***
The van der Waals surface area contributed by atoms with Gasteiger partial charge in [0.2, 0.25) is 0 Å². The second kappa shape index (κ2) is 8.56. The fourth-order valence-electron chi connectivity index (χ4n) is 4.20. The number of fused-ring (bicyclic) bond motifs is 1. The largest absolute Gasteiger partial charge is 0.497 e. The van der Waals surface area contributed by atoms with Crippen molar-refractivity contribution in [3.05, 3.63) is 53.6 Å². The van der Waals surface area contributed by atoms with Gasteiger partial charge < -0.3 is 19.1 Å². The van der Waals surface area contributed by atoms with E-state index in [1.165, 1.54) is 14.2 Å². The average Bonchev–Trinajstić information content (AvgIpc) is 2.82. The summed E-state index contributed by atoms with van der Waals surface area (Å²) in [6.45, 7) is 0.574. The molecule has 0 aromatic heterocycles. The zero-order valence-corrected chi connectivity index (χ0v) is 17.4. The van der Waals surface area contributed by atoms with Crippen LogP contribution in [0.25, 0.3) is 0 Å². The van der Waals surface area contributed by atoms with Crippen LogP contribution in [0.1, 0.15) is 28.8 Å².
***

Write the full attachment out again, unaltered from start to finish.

The van der Waals surface area contributed by atoms with Gasteiger partial charge in [0.2, 0.25) is 0 Å². The second kappa shape index (κ2) is 8.56. The fourth-order valence-electron chi connectivity index (χ4n) is 4.20. The number of fused-ring (bicyclic) bond motifs is 1. The largest absolute Gasteiger partial charge is 0.497 e. The van der Waals surface area contributed by atoms with Crippen molar-refractivity contribution in [3.05, 3.63) is 53.6 Å². The van der Waals surface area contributed by atoms with Gasteiger partial charge < -0.3 is 19.1 Å². The van der Waals surface area contributed by atoms with E-state index in [1.165, 1.54) is 14.2 Å². The average Bonchev–Trinajstić information content (AvgIpc) is 2.82. The summed E-state index contributed by atoms with van der Waals surface area (Å²) in [6.45, 7) is 0.574. The molecule has 0 aromatic heterocycles. The zero-order valence-corrected chi connectivity index (χ0v) is 17.4. The van der Waals surface area contributed by atoms with Crippen LogP contribution in [0.25, 0.3) is 0 Å². The van der Waals surface area contributed by atoms with Crippen LogP contribution in [0.1, 0.15) is 28.8 Å².